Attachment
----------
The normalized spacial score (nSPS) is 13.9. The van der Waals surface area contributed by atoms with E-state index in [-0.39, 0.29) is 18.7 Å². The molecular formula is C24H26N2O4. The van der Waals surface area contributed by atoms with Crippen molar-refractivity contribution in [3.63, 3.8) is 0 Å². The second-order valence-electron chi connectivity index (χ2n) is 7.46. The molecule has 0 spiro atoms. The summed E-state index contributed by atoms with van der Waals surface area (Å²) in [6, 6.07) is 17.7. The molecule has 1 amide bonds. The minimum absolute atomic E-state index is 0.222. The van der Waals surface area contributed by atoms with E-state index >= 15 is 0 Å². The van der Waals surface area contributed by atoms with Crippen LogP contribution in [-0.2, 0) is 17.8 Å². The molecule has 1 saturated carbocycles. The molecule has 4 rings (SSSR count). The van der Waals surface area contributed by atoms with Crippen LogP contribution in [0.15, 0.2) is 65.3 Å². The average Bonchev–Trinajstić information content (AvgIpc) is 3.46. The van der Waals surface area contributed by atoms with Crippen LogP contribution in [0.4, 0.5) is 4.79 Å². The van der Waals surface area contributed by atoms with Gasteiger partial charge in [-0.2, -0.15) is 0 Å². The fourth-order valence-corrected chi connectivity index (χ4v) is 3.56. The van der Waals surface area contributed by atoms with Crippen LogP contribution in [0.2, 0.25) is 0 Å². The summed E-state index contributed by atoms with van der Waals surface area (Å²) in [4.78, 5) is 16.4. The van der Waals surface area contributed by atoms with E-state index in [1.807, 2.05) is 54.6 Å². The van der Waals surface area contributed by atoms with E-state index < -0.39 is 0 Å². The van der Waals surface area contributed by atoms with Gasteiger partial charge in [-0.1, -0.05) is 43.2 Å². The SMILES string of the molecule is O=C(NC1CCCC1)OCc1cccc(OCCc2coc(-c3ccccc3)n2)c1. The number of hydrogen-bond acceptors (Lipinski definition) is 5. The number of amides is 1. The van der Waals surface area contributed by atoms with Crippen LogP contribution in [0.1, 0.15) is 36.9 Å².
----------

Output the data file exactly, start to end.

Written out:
The normalized spacial score (nSPS) is 13.9. The van der Waals surface area contributed by atoms with E-state index in [-0.39, 0.29) is 18.7 Å². The molecular formula is C24H26N2O4. The van der Waals surface area contributed by atoms with Crippen molar-refractivity contribution in [3.63, 3.8) is 0 Å². The second-order valence-electron chi connectivity index (χ2n) is 7.46. The molecule has 0 spiro atoms. The summed E-state index contributed by atoms with van der Waals surface area (Å²) in [6, 6.07) is 17.7. The molecule has 1 amide bonds. The minimum absolute atomic E-state index is 0.222. The van der Waals surface area contributed by atoms with E-state index >= 15 is 0 Å². The van der Waals surface area contributed by atoms with Crippen LogP contribution in [-0.2, 0) is 17.8 Å². The molecule has 1 saturated carbocycles. The molecule has 4 rings (SSSR count). The van der Waals surface area contributed by atoms with Crippen LogP contribution in [0.15, 0.2) is 65.3 Å². The average Bonchev–Trinajstić information content (AvgIpc) is 3.46. The van der Waals surface area contributed by atoms with Crippen LogP contribution in [0.4, 0.5) is 4.79 Å². The van der Waals surface area contributed by atoms with Gasteiger partial charge in [-0.2, -0.15) is 0 Å². The fourth-order valence-corrected chi connectivity index (χ4v) is 3.56. The van der Waals surface area contributed by atoms with Crippen LogP contribution in [0.2, 0.25) is 0 Å². The summed E-state index contributed by atoms with van der Waals surface area (Å²) in [4.78, 5) is 16.4. The van der Waals surface area contributed by atoms with E-state index in [1.807, 2.05) is 54.6 Å². The van der Waals surface area contributed by atoms with E-state index < -0.39 is 0 Å². The van der Waals surface area contributed by atoms with Gasteiger partial charge in [-0.1, -0.05) is 43.2 Å². The SMILES string of the molecule is O=C(NC1CCCC1)OCc1cccc(OCCc2coc(-c3ccccc3)n2)c1. The number of hydrogen-bond acceptors (Lipinski definition) is 5. The number of amides is 1. The van der Waals surface area contributed by atoms with Crippen LogP contribution in [0.1, 0.15) is 36.9 Å².